My Aboriginal grandfather, Ben Walsh, didn’t want to be buried in a graveyard with a headstone after he died. “Put me up in a tree,” he said, “Like the old people did.”
“They put dead bodies up in a tree?” I was incredulous. I was eleven years old and thought I knew almost everything. I was an Agatha Christie fan, not easily shocked.
“Sure they did. Then they came back a year later and collected the bones and wrapped them up in bark and put them in a cave,” he replied.
“But what happened to the body?” I asked.
“Well, I s’pose the birds and bugs ate it. Not that different to being in the ground.”
“Stop telling her horrible stories, Dad,” called my mother from the kitchen in the corner of the room.
I had a dream recently that my body was up a tree. I was relieved to wake up and confirm that I am not yet dead. The dream was not particularly disturbing and I remembered Grandad’s calm demeanor when he said, “There’s nothing wrong with it. I won’t be there. My spirit will be far away. Why wouldn’t you put me up in a tree. I don’t want a grave with a headstone, anyway. If this old body has to be buried, grow a tree on it.”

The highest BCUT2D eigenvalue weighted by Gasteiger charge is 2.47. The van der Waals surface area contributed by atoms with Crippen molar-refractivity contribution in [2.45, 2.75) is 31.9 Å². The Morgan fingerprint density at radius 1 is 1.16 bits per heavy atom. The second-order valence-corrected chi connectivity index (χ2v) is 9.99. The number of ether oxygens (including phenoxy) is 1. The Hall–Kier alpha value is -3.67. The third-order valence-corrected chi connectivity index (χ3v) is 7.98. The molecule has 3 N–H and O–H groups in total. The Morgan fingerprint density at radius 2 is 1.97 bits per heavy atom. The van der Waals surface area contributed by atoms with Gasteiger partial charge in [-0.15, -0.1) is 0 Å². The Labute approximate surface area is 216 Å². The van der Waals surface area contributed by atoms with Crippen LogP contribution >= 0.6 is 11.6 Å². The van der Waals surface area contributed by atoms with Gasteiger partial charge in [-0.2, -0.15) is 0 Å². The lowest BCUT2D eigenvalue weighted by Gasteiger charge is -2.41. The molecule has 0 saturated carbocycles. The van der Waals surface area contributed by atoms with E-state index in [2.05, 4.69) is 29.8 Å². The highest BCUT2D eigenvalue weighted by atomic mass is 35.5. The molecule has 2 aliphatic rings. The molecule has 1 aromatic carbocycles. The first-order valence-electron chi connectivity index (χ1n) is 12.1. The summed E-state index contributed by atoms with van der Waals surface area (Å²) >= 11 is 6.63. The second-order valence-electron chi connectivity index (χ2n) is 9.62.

Living out in the bush and the desert, I’ve now met many Aboriginal people who had the poetic fortune to be born under a tree. A tree provides shelter and shade. The right tree can support a birthing woman’s back. And many trees have spiritual significance. They are not just alive, they have consciousness.
In Alice Springs (at the centre of Australia) many sacred trees are carefully maintained. Some have been damaged. Some have died. Not long ago, two sacred trees were poisoned when a sports grandstand was built in a park. The senior Traditional Owners said, “the poisoning of these significant trees has caused us great distress and sadness. The custodians said this needs to be understood, and that despite the poisoning these trees are still our sacred sites and are still important to us.”